• Mouth breathers become snorers and sometimes develop sleep walking or sleep apnea, which can lead to chronic fatigue, depression, anxiety, weight gain, high blood pressure, heart disease, heart attacks and strokes. Nose breathers can avoid these problems while maximizing oxygen absorption. 


This is a mantra that you need to get into. “Lips together, teeth together, tongue on the roof of your mouth” was popularized by Dr. Michael Mew, B.D.S, M.Sc. His presentation called “Modern Melting Faces” is available on Youtube. I will post a link to the video because it is really worth seeing, especially the part where he calls out audience members for having their mouths open. Losers!

Ideally, this habit is something you do from birth. So if you have kids, get them on it pronto.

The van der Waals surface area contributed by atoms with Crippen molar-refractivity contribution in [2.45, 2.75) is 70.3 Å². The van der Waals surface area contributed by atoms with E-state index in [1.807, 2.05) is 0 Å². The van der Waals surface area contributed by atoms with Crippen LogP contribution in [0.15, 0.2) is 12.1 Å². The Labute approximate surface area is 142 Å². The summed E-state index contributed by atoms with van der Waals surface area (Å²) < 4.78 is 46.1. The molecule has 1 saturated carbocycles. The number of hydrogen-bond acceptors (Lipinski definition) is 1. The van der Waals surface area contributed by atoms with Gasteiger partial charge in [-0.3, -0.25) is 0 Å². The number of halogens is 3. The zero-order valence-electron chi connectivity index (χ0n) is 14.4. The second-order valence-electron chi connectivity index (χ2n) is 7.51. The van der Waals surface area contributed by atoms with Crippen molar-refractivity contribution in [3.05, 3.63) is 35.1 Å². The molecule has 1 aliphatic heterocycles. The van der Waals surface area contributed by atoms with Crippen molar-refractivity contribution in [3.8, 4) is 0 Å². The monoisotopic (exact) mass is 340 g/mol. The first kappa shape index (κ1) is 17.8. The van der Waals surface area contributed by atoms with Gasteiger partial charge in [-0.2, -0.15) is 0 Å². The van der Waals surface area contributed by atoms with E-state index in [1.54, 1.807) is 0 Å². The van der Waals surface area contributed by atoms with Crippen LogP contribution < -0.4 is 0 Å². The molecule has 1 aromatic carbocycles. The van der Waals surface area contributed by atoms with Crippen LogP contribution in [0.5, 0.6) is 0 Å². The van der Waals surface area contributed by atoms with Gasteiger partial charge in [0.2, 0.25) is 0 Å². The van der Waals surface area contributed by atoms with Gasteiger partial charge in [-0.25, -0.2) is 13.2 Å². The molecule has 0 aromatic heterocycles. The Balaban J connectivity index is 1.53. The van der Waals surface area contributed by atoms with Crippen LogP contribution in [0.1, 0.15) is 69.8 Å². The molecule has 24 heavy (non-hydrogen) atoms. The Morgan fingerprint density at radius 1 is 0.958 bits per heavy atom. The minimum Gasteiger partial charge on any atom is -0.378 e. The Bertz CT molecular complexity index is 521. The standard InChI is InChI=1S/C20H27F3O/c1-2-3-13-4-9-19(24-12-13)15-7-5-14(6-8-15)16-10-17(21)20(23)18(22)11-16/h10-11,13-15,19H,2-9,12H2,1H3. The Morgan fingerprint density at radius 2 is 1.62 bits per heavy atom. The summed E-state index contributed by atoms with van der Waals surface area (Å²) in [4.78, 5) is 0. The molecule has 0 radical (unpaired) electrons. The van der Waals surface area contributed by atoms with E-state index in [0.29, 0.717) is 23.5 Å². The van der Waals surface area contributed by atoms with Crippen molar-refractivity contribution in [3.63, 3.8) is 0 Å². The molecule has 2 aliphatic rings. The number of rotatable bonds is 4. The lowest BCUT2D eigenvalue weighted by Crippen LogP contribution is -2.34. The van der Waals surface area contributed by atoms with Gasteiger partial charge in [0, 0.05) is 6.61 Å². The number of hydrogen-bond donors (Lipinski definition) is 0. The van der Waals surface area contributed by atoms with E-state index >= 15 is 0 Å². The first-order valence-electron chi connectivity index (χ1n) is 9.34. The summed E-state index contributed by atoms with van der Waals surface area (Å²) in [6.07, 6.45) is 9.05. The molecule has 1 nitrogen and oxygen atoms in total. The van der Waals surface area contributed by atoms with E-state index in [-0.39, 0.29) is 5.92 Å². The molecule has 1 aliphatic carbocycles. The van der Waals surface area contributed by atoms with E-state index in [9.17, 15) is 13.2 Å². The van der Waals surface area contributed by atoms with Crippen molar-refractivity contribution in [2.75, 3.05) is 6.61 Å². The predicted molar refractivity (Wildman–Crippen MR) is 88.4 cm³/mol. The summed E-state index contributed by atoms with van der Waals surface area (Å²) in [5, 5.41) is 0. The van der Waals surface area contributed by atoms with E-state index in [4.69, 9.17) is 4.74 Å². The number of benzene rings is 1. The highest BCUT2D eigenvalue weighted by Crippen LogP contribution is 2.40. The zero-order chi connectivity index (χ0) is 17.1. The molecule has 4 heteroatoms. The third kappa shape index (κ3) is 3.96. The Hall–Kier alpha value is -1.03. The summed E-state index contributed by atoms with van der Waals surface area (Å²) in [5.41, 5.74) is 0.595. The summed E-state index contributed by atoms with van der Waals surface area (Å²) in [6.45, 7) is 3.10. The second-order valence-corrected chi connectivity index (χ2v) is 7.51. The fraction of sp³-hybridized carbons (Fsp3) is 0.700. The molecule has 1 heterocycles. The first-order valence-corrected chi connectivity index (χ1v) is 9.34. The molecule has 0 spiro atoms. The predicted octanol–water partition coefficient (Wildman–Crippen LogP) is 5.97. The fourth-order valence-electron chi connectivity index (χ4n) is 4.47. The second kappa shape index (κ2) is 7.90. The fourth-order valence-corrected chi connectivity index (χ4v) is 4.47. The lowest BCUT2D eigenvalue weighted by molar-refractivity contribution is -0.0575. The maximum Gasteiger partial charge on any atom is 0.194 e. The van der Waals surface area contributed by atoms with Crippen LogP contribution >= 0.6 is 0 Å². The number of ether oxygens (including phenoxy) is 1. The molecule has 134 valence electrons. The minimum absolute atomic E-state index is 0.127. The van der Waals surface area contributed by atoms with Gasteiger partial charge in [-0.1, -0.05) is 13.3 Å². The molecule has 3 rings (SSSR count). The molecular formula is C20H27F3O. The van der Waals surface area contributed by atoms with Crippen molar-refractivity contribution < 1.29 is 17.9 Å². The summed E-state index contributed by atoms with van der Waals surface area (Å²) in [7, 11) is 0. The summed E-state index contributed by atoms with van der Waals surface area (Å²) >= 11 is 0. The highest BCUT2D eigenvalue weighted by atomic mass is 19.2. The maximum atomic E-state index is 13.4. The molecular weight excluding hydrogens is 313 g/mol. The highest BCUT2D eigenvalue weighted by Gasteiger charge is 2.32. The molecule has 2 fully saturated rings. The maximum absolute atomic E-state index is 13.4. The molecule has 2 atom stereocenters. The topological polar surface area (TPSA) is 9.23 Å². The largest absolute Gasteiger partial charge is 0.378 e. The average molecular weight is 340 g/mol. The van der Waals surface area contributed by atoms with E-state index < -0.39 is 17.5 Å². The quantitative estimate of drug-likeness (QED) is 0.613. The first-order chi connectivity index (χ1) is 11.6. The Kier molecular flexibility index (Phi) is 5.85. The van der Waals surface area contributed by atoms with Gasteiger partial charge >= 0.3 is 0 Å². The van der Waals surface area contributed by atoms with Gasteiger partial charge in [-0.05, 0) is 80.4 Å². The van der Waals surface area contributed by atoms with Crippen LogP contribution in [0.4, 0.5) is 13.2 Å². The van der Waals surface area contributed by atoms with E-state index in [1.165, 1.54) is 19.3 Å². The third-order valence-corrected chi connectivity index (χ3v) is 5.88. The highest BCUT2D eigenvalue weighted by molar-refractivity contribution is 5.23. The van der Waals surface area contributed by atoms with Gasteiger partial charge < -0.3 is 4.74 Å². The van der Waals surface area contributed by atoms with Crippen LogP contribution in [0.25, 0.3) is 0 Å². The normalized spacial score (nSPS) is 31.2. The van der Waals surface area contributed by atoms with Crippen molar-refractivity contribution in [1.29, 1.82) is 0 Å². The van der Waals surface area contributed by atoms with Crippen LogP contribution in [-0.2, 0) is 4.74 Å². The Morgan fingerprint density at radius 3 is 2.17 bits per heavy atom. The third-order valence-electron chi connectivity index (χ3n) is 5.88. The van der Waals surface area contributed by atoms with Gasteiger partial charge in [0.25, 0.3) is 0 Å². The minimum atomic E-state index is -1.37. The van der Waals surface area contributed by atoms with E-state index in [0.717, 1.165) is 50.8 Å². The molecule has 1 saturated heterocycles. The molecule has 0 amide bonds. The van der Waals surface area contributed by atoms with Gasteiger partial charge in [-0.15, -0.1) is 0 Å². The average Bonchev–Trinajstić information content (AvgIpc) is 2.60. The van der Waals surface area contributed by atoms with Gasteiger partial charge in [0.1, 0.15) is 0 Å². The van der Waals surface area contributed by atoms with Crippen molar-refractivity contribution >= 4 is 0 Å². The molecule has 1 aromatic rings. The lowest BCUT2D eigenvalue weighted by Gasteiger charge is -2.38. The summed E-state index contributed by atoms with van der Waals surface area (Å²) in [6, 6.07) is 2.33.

However this is still the ideal mouth position for adults as well. Although our jaws are not actively growing and changing like a child’s jaw will be, our jaws are still moving. You can tell because your teeth start to crowd as you get older. This is partly because of bone loss (yahoo!) and partly because of lack of use. So stop eating all those soft, mushy foods and start exercising your jaw and maintaing proper position. It will keep your face looking younger, and will very slowly change your shape to be more symmetrical.

If you want those changes to go a little faster, you could consider asking your dentist about an A.L.F (the Advanced Lightwire Functional appliance I mentioned earlier, that my daughter uses) or a Homeoblock appliance, which looks a little more intense. However these work not by moving your teeth or even your jaw, but essentially by training your tongue to be your appliance of change. And all you have to do is keep your lips together, teeth together, tongue on the roof of your mouth.